To make the licensing process easier, you can always employ the services of a licensing agent or firm like Design Plus. A licensing professional can help with everything from contract negotiations and product development to packaging and merchandising. (Just be sure any licensing professional you consult is actually a professional. For more on this, see "Do Your Research," below. Get far enough with your licensed product, and you may find your company growing rapidly. Little Ruler apparel is already a favorite with celebrity moms like Angelina Jolie, Britney Spears and Gwen Stefani. Plus, the company has gained media attention in a variety of forums, from parenting and skateboarding magazines to TV shows like Access Hollywood.
"Little Ruler received some valuable publicity immediately after the news that some high-profile celebrities had gotten some of our products," notes Jeff. "The Access Hollywood features drove a lot of traffic to our site and doubled our sales those months. A very large percentage of our business is repeat customers, so we'll continue to benefit from that."
Benefit they will. And so can you, if you're prepared to take on the challenges that licensing has to offer. Position your products as the ones consumers associate with their identity, and it won't be long before they'll have to have what you're selling.
Do Your Research
Where you start when seeking a license depends largely on the type of product you have, your prior industry experience and your knowledge of licensing in general. If you need to patent your product, as Bob Diee and Glenn Luthy did with their computer mouse shaped like a baseball cap, start at the U.S. Patent and Trademark Office website.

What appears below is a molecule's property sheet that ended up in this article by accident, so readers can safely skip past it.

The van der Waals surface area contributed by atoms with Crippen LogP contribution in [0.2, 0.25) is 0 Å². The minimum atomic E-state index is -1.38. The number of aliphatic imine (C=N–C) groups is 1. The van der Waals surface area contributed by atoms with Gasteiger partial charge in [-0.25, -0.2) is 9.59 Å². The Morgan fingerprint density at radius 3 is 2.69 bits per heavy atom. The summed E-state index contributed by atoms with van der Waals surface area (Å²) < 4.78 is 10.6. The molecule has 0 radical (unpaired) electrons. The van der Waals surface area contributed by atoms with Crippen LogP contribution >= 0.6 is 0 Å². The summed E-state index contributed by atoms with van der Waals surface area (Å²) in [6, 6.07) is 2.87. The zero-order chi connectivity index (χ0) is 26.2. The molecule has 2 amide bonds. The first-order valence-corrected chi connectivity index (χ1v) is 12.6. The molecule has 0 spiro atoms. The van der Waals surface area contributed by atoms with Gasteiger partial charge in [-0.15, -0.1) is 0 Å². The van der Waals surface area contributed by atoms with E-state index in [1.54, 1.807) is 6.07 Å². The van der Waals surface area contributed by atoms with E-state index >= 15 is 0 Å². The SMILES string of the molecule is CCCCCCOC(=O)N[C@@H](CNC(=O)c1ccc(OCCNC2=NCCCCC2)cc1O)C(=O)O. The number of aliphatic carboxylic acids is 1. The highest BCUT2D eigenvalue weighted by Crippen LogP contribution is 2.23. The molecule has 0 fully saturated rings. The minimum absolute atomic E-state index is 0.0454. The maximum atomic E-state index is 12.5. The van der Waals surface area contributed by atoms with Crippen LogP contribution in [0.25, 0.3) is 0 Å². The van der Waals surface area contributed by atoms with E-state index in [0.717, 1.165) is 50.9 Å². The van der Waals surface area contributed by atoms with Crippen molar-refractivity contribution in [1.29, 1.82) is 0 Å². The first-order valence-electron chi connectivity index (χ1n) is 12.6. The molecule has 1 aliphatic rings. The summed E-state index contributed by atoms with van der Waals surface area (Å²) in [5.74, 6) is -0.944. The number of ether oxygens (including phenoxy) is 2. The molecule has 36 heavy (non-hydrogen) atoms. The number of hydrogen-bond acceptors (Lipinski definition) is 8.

Then, to get the licensing ball rolling, visit the website of the International Licensing Industry Merchandisers' Association. In addition to basic licensing information, you'll find a feature called "Ask LIMA," where you can submit questions about the licensing industry. You'll also find links to dozens of licensing agents in a variety of industries. Another good resource is License magazine, which provides a searchable database of available licenses at http://tracker.licensemag.com.
Meyer Janet, a licensing professional in Atlanta, recommends attending a licensing show such as Licensing International, held annually at New York City's Jacob K. Javits Convention Center. "You can walk the show and find out what licensing is all about," says Janet. "People from around the world are there. You can really step into [licensing] and find out what you need."
Also, educate yourself about your target market. Read magazines and newspapers, and browse websites and blogs. Talk to or observe people in your target demographic, and take note of what they're buying at the mall, what they're wearing and how they're spending their time. "The most important thing is to have an understanding of the target market," says Janet. "That's a wonderful starting point to find a license that matches your goals."
Karen E. Spaeder, a freelance writer in Southern California, discovered the world of licensing when her son discovered superheroes.
Karen E. Spaeder is a freelance business writer in Southern California.